All the people were assembled before him, and he read the events of their past history out of the book which he had written. He read, also, the promises of God to them if they would be obedient, and the curses which would come upon them if they were disobedient. 4aSG 53.2

He related to the people his great sorrow because of his fault at Meribah. “And I besought the Lord at that time, saying, O Lord God, thou hast begun to shew thy servant thy greatness, and thy mighty hand; for what God is there in Heaven or in earth, that can do according to thy works, and according to thy might? I pray thee, let me go over, and see the good land that is beyond Jordan, that goodly mountain, and Lebanon. But the Lord was wroth with me for your sakes, and would not hear me. And the Lord said unto me, Let it suffice thee; speak no more unto me of this matter. Get thee up into the top of Pisgah, and lift up thine eyes westward, and northward, and southward, and eastward, and behold it with thine eyes; for thou shalt not go over this Jordan. But charge Joshua, and encourage him, and strengthen him; for he shall go over before this people, and he shall cause them to inherit the land which thou shalt see. Now therefore hearken, O Israel, unto the statutes and unto the judgments, which I teach you, for to do them, that ye may live, and go in and possess the land which the Lord God of your fathers giveth you. Ye shall not add unto the word which I command you, neither shall ye diminish aught from it, that ye may keep the commandments of the Lord your God which I command you.” 4aSG 53.3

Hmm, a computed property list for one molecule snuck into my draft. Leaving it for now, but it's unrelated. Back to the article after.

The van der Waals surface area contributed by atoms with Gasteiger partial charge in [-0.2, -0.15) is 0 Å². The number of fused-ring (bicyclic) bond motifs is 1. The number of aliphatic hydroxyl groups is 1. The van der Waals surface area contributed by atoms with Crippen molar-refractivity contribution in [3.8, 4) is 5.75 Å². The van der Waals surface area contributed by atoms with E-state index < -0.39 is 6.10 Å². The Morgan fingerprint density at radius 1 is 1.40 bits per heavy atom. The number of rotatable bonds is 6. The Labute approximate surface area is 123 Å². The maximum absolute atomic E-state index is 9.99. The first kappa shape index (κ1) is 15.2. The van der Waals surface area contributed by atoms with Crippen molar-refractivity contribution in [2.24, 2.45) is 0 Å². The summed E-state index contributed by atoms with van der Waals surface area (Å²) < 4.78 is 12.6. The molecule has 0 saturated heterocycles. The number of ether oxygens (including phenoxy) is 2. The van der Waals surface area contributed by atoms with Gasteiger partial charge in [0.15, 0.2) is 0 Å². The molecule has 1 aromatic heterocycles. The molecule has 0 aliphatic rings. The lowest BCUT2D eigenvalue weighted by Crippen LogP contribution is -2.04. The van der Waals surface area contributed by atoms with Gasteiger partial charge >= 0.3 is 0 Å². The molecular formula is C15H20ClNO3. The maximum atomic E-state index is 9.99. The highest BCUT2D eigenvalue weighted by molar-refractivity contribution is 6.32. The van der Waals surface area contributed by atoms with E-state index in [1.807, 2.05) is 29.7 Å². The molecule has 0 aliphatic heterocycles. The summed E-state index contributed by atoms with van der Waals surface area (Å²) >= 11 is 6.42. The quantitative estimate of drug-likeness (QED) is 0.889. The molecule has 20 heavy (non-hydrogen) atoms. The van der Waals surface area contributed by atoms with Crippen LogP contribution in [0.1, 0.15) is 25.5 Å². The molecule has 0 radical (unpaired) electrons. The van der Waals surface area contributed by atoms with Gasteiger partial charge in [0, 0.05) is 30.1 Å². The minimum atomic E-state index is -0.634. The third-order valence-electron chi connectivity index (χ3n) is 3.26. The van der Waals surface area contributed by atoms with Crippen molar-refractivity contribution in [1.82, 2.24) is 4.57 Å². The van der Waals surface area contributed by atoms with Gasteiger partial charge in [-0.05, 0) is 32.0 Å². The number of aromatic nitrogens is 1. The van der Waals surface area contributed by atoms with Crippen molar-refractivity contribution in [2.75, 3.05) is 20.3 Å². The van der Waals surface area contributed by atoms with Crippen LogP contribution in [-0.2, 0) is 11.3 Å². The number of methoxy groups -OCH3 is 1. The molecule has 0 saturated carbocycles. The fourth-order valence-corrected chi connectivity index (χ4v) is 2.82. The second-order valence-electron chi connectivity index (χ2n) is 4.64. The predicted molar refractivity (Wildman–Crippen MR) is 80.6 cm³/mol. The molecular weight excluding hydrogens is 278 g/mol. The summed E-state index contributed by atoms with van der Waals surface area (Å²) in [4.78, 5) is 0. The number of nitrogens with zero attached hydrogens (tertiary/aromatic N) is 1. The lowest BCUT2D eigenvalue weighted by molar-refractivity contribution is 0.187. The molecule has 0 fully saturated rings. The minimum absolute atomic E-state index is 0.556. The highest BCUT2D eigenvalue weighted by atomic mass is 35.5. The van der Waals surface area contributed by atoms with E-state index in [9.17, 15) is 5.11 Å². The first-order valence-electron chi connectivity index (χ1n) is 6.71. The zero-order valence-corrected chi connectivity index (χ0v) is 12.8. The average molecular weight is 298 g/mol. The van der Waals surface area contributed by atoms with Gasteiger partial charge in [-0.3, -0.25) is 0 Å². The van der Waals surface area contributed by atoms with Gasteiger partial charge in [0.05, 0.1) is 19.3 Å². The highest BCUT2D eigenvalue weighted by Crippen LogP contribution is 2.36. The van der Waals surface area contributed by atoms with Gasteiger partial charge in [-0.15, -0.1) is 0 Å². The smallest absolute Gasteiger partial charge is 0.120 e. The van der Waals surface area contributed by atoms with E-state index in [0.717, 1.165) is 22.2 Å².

Moses told them that for their rebellion the Lord had several times purposed to destroy them. But he had interceded for them so earnestly that God had graciously spared them. He reminded them of the miracles which the Lord did unto Pharaoh and all the land of Egypt. He said to them, “But your eyes have seen all the great acts of the Lord which he did. Therefore shall ye keep all the commandments which I command you this day, that ye may be strong, and go in and possess the land, whither ye go to possess it.” 4aSG 53.4

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Ellen G. White
Patriarchs and Prophets, 472